A growing number of startups are pitching technologies to “solve” urban problems. So it matters when they can’t even name their own local representatives.
In an era of austere federal funding for urban public transportation, light rail seemed to make sense. Did the little trains of the 1980s pull their own weight?
In backing the Vermont senator, the popular Facebook group “New Urbanist Memes for Transit-Oriented Teens” is leveraging some offline political clout.
Tiny upper-floor “maids’ rooms” have helped drive down local assumptions about exactly how small a livable home can be.
The pioneering festival marketplace was among the most trendsetting urban attractions of the last 40 years. Now it’s looking for a new place in a changed city.
A different kind of wealth distribution in 17th-century Amsterdam paved the way for its quintessential home design.
Design experts sound off about New York Governor Andrew Cuomo’s unusual, cephalopod-filled graphic design sensibility.
Proposition E would put a moratorium on new commercial real estate if affordable housing goals aren’t met. But critics aren’t convinced it would be effective.
Public transportation systems in the United States gained passengers over the second and third quarters of 2019. But the boost came from two large cities.
Why do mid-rise tenements dominate Berlin? The Mietskaserne, or “rental barracks,” have shaped the city’s culture and its counterculture.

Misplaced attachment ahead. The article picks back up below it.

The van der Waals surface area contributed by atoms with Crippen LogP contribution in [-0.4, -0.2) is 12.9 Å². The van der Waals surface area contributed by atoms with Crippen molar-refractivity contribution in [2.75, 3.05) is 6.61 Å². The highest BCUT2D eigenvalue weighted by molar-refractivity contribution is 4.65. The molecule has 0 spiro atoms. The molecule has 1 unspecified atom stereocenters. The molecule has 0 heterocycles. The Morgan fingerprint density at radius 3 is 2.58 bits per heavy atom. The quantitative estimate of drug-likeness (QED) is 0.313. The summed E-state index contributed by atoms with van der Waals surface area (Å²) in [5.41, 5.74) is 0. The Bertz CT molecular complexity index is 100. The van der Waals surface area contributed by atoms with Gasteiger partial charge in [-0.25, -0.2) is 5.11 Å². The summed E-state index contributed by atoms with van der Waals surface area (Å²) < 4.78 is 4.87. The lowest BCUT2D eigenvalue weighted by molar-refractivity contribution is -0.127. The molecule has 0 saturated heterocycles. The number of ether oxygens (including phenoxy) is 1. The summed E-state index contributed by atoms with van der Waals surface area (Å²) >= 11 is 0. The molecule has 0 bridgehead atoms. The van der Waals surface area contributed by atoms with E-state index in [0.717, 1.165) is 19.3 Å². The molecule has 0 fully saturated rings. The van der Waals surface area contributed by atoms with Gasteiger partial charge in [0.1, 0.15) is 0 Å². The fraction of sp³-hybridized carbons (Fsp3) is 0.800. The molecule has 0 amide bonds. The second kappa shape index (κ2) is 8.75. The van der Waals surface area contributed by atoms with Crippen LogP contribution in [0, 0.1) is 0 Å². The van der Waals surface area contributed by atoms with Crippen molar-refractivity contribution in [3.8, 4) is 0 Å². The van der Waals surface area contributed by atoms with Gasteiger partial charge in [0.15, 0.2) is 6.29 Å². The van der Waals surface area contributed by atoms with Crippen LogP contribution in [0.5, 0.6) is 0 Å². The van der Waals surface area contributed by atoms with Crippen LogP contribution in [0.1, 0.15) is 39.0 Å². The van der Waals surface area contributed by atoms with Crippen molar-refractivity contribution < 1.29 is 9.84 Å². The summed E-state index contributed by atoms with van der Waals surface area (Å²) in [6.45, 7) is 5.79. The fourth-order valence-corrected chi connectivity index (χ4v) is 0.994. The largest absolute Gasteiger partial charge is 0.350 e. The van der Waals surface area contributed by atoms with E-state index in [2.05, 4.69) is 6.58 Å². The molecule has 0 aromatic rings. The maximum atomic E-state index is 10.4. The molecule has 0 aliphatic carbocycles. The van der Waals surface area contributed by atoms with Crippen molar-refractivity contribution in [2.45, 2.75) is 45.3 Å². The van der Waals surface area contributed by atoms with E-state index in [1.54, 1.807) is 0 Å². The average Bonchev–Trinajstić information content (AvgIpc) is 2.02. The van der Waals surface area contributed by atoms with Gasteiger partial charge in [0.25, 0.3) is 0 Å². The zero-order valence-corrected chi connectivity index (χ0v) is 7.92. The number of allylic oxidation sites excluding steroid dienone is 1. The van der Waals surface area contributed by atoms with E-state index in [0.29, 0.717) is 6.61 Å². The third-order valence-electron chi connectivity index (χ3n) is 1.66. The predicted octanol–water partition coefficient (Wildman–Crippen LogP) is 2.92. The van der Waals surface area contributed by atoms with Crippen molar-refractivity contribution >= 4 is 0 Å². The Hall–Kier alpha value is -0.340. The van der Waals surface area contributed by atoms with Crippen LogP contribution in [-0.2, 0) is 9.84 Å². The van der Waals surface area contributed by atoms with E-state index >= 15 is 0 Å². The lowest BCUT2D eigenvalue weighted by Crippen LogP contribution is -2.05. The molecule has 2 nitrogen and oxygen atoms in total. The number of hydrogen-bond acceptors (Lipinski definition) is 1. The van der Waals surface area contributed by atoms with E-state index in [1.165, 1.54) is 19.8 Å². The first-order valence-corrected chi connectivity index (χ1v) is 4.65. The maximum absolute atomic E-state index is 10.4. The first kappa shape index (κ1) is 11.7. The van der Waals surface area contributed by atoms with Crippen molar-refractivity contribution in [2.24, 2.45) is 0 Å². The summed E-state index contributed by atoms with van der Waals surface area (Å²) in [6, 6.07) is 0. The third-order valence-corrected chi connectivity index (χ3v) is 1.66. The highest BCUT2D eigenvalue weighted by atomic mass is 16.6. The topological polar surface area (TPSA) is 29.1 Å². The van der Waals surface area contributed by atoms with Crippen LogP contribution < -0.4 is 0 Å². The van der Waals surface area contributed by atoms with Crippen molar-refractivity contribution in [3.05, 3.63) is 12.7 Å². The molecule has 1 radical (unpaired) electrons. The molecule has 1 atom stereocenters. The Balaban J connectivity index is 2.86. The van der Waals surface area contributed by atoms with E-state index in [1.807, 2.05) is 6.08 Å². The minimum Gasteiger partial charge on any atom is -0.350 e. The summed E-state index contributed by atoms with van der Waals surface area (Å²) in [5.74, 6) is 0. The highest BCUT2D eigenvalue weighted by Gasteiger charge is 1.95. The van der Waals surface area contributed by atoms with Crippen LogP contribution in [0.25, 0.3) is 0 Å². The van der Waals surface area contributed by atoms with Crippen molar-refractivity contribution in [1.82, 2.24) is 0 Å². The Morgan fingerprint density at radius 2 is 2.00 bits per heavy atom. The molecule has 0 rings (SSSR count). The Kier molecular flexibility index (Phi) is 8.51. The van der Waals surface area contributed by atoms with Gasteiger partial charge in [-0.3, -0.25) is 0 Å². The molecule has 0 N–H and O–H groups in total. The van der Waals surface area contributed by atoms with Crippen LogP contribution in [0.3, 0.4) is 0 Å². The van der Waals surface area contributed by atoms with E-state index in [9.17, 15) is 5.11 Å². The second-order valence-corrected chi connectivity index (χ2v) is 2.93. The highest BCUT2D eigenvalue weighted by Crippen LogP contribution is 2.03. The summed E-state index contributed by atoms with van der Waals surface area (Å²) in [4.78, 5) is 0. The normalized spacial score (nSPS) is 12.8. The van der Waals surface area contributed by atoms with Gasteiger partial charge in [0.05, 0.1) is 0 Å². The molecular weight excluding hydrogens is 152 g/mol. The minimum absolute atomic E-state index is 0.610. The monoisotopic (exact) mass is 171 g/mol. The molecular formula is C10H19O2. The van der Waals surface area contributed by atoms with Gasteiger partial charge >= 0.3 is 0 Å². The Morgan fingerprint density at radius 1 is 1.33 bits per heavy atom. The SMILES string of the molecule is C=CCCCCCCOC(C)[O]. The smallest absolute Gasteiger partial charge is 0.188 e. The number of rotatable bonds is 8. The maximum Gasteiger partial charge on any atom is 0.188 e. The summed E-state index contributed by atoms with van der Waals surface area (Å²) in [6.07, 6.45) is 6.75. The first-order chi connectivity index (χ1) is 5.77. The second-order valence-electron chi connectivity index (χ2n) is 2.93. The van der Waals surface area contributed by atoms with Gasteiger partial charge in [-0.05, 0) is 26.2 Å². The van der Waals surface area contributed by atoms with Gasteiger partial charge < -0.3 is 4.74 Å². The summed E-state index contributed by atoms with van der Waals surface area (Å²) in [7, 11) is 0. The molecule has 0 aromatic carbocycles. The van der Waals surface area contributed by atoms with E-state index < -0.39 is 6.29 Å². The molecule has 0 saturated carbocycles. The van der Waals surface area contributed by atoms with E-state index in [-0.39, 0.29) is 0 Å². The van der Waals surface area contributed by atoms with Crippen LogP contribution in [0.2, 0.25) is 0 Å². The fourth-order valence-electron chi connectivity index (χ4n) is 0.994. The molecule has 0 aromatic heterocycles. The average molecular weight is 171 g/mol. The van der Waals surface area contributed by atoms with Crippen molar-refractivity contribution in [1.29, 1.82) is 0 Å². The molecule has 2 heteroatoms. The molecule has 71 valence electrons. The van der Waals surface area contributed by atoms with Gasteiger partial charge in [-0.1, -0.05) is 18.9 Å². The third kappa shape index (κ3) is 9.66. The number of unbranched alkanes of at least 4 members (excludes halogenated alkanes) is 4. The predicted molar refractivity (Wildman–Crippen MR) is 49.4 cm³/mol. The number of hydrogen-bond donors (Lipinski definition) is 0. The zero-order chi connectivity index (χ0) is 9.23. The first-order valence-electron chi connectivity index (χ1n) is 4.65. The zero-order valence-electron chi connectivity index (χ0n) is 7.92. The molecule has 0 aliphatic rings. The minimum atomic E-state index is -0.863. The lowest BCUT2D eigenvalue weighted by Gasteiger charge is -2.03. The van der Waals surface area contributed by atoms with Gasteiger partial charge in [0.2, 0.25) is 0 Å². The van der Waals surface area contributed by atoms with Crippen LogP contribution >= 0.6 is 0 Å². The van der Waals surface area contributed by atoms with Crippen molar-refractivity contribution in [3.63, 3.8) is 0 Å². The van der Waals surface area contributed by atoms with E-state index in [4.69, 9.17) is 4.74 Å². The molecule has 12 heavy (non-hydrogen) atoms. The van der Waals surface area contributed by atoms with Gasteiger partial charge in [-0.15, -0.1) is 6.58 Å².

The most common residential floor plans in European cities offer a window into urban history and culture. In London, it’s the “two-up, two-down” row house.
The Democratic candidate’s $1 trillion pledge to upgrade roads, utilities, and public transportation has an emphasis on road safety and climate adaptation.
Livability indexes can obscure the experiences of non-white people. CityLab analyzed the outcomes just for black women, for a different kind of ranking.
HUD’s reversal of an Obama-era mandate on discrimination comes as the De Blasio administration releases its own, very different fair housing blueprint.
In the early 1900s, racial housing covenants in the Minnesota city blocked home sales to minorities, establishing patterns of inequality that persist today.
Civic boosters were once convinced that planetariums and Tesla coils could revive American downtowns.
In the 1980s, a pro football quarterback-turned-politician championed big ideas to revitalize America’s cities. It didn’t work.
New York City is investing an unprecedented amount—$40 million—in hopes of getting the city’s most elusive residents to fill out the 2020 Census.
Maryland joins Virginia with a new proposal to tackle the affordable housing crisis. And it’s sweeping in its ambition.
Decades after federal regulations banned the use of the deadly metal in paint, gasoline, and plumbing, the effects of lead continue to be felt across America’s cities.